Friday, August 10, 2012

ACL Institute: Acquiring Vocabulary

Acquiring Vocabulary: It's More Than Just Flashcards
by Keith Toda

Keith already wrote a great guest post for us earlier in the year, so you may already be at least somewhat familiar with him.  He is doing great things in the world of spoken Latin instruction and I always attend his presentations because I know they are going to be valuable.

Acquiring Vocabulary
Keith emphasized the term "acquiring."  Too often students live and survive class via "cramming and flushing" information.  We know this.  There is not one person reading this blog who has not sat the day/hour/minute before class quickly jamming as much information in his or her head as could possibly fit just long enough to empty it all out onto a piece of paper and get a grade.  Then the information is lost, with only an echo remaining to reflect the fact it ever was there.  Ask me about the state capitols.  I can name five.  But I got 100% on my test in 4th grade because I am one of the most skilled people you have ever met when it comes to cramming and flushing information.

Which is why it's important to try to help your students acquire vocabulary instead of cram it.  Acquired vocabulary should stay with your students--they should be able to recall it days/weeks/months later when they need to read some Latin.  How often are your students flipping through the book, asking a student, or asking you for the meaning of a word?  Some students need help on nearly every word.  Sometimes these are the same students who have somehow earned 100% on every quiz they've taken, yet they can't read a five-word-sentence without looking up four of the words.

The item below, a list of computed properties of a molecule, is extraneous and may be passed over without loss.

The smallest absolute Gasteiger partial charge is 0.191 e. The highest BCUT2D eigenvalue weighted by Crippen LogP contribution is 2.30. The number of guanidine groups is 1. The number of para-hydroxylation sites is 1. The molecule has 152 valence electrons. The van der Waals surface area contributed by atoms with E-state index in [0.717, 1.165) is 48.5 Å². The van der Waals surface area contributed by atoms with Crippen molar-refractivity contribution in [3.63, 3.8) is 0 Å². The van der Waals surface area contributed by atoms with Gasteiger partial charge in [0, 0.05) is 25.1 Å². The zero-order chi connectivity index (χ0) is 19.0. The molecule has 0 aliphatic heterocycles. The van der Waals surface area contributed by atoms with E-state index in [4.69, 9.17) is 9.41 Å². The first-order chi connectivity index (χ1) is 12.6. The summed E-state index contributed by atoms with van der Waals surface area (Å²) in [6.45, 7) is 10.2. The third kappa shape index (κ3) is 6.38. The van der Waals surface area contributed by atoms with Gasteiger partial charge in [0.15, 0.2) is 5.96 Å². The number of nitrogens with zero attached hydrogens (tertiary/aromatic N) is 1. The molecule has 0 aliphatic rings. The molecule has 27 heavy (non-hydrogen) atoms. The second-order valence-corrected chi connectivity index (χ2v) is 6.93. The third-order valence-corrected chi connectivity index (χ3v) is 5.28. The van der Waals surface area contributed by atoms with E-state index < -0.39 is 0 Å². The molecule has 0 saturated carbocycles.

Of course, then we come to the point of the presentation.  How do you teach vocabulary in such a way that students are given a chance to acquire the language?

Vocabulary Experiment
Keith cited some research that addresses this problem. In her book, When Kids Can't Read, What Teachers Can Do, author Kylene Beers describes an experiment which she conducted with some middle-school Language Arts teachers.  The teachers were required to teach certain vocabulary words, 20 words per week, and students were quizzed over those vocabulary words.

The teachers made a plan: first, the teachers themselves were required to learn the 20 words.  Second, two weeks before the quiz, the teachers would have to incorporate the words into their daily speech and discussions with students to help the kids become accustomed to the words in context.  Lastly, the week before the quiz itself, the students were given the list of 20 words to study.  The idea was that by the time the students would see the actual list of words, they would already be familiar with them.